Duane Hanson’s highly realistic life-sized figurative sculptures depict stereotypical Americans notable for their utter ordinariness. Cast from life, his artworks are often mistaken for actual people in a museum or gallery setting. “I thought she was real!” is the comment typically heard when viewers realize they have been fooled by Hanson—creating for viewers and others feelings of surprise, amusement, embarrassment, and sympathy. Hanson’s exceptional realism developed within the context of Pop Art’s focus on the commonplace and Photorealism’s preference for the lifelike. His work is indebted, as well, to the Duchampian readymade in terms of his integration of found objects into art. Cast in fiberglass and polyester resin, his figures are dressed in real clothes, adorned with glasses and accessories sourced in shops, and set in tableaux filled with props to create realistic scenarios.
Hanson received a BA from Macalester College in St. Paul, Minnesota in 1946 and completed an MFA in sculpture at Cranbrook Academy of Art in Bloomfield Hills, Michigan in 1951. He lived in many locations, including Germany and New York, before locating permanently in South Florida for the remainder of his career. His early work in the 1960s had political themes, taking on subjects including war and homelessness. Over time, his focus shifted to looking at the American working class—housewives, repairmen, office cleaners, dishwashers, museum guards, and janitors—figures who are often overlooked in society.
Duane Hanson (American, 1925-1996), Old Couple on a Bench, 1995, polychromed bronze and mixed media with accessories, edition 2/2, 50 x 60 x 40 ¾ inches. Museum purchase with funds provided by Muriel and Bernard Myerson, 2-1998 a-c.
Sam Maloof, an influential pioneer of modern furniture, was a master woodworker whose handcrafted furniture is prized for its simplicity, practicality, craftsmanship, and modern sensibility. Throughout his sixty-year career, he approached design consistently, employing articulated joinery, organic forms, and a devotion to swooping lines. The sensuous curves and elongated rockers in Walnut Rocking Chair with Ebony Accents No. 38 look sculptural, like an archer’s bow, while functioning to keep the chair from tipping over. Maloof’s designs were hand-sketched, and he was involved in all aspects of the construction process, adjusting aspects of his furniture by look, not measurement. As a result, each piece is unique. A signature aspect of Maloof’s work is the sleek surface, achieved by leaving a mixture of linseed oil, tung oil, and beeswax on the wood’s surface for multiple days before polishing. Due to his meticulous workmanship, Maloof’s output remained small, producing an average of 80 pieces per year and creating long waiting lists for his designs.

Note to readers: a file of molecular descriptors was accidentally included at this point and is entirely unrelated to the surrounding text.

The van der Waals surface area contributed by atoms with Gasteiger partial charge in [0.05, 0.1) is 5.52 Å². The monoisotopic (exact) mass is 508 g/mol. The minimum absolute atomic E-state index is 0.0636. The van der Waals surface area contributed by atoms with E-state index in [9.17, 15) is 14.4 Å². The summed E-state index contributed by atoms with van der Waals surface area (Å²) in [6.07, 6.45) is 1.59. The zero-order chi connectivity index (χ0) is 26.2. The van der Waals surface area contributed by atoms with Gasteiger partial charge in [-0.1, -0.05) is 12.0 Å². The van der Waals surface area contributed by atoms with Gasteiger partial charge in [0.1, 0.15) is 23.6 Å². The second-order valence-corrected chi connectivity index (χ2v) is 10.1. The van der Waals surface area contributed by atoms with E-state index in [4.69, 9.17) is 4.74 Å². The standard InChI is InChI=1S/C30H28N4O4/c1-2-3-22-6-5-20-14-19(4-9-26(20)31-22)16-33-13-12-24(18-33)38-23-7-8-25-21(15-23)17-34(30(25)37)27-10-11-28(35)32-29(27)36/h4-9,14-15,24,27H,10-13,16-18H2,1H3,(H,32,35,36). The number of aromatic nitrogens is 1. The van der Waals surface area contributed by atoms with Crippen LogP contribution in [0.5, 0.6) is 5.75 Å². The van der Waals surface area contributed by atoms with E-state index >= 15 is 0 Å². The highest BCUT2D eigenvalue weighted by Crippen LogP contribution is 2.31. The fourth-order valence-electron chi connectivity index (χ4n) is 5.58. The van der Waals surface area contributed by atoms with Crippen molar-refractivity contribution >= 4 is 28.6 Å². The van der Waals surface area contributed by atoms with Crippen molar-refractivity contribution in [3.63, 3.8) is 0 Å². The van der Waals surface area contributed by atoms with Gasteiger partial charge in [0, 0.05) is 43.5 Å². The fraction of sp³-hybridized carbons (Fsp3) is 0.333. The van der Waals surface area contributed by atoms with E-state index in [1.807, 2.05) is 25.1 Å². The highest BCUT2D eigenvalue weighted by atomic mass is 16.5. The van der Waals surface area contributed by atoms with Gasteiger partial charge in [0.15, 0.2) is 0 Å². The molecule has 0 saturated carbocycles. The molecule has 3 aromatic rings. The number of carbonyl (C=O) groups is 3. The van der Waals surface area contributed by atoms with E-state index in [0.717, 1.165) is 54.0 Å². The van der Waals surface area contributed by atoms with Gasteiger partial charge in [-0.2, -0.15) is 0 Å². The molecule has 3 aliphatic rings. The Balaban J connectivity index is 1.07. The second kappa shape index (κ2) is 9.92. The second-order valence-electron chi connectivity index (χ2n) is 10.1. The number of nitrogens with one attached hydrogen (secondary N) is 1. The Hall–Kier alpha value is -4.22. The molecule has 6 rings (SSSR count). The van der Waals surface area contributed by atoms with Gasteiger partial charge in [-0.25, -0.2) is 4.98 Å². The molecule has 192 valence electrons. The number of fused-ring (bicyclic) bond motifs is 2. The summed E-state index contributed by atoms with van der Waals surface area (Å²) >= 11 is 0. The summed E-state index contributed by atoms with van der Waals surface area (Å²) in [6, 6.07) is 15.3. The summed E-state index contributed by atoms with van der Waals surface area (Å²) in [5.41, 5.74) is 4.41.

Born in Chino, California, Maloof started designing and making custom furniture in the 1950’s after studying woodworking in high school in Ontario. He began his career by creating furniture with plywood and recycled wood pallets to furnish a house he and his wife bought without the money to buy furniture. Maloof came to prominence in the postwar era of minimalist architecture when mass production was often privileged over handcraft. In spite of this, his handcrafted walnut chairs and bar stools were selected to furnish several of the Case Study Houses—the modernist, experimental homes in the Southern California area that included designs by Richard Neutra, Charles Eames and Ray Eames, Eero Saarinen, and other progressive architects between 1945 and 1966. In 1985, Maloof became the first craftsman to be recognized with a MacArthur “genius” grant, and he received honorary doctorates from the Rhode Island School of Design, Aurora University in Illinois, and California State University, San Bernardino.
Sam Maloof (American, 1916-2009), Walnut Rocking Chair with Ebony Accents No. 38, 1985, walnut with ebony accents, 46 × 27 × 46 inches. Gift of Elaine B. Scheider and Harold Bishop, 39-2010.